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Sony Pulls Release of ‘The Interview’ Following Threats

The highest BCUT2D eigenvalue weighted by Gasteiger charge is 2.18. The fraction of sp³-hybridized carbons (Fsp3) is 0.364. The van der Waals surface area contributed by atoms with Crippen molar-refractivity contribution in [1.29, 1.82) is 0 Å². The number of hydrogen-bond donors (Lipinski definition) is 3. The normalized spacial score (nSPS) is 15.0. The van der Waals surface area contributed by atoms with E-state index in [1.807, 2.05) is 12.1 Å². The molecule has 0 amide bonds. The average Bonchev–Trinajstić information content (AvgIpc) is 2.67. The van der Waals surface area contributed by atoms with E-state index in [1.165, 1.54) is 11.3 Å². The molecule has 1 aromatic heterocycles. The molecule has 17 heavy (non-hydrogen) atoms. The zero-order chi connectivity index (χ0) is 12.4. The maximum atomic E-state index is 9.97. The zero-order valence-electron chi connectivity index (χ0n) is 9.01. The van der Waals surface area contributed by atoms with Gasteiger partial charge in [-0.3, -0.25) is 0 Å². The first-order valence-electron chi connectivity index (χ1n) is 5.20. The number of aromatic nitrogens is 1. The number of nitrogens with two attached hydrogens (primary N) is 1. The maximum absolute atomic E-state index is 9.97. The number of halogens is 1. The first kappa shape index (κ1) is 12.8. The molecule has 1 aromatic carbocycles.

Sony Pictures decided on Wednesday not to release the controversial film “The Interview” in theaters on Christmas Day. The Culver City studio’s decision followed news that the largest theater chains in the United States had decided not to play to film until the conclusion of an FBI investigation into a cyberattack on the studio and terrorist threats linked to the film. Regal Entertainment Group, AMC Entertainment Holdings Inc., Cinemark Holdings Inc. and Carmike Cinemas Inc., had all dropped out by Wednesday afternoon, in addition to several smaller theater chains. “In light of the decision by the majority of our exhibitors not to show the film ‘The Interview,’ we have decided not to move forward,” Sony Pictures said in a statement. The comedy stars James Franco and Seth Rogen as idiotic celebrity journalists who are enlisted by the CIA to kill North Korean leader Kim Jong Un during an interview. The movie was denounced by the communist country and cited by hackers who have unleashed a cyberattack that has resulted in the embarrassing release of confidential studio executive salaries and emails. The situation got even worse for Sony when the threat of an attack on movie theaters was made in emails sent to various news outlets Tuesday morning. “Remember the 11th of September 2001. We recommend you to keep yourself distant from the places at that time. (If your house is nearby, you’d better leave.),” read a version posted by The Hollywood Reporter. Sony is considering releasing the film on premium video-on-demand instead, an insider told Variety. “We are deeply saddened at this brazen effort to suppress the distribution of a movie, and in the process do damage to our company, our employees and the American public,” Sony Pictures said in a statement. “We stand by our filmmakers and their right to free expression and are extremely disappointed by this outcome.”

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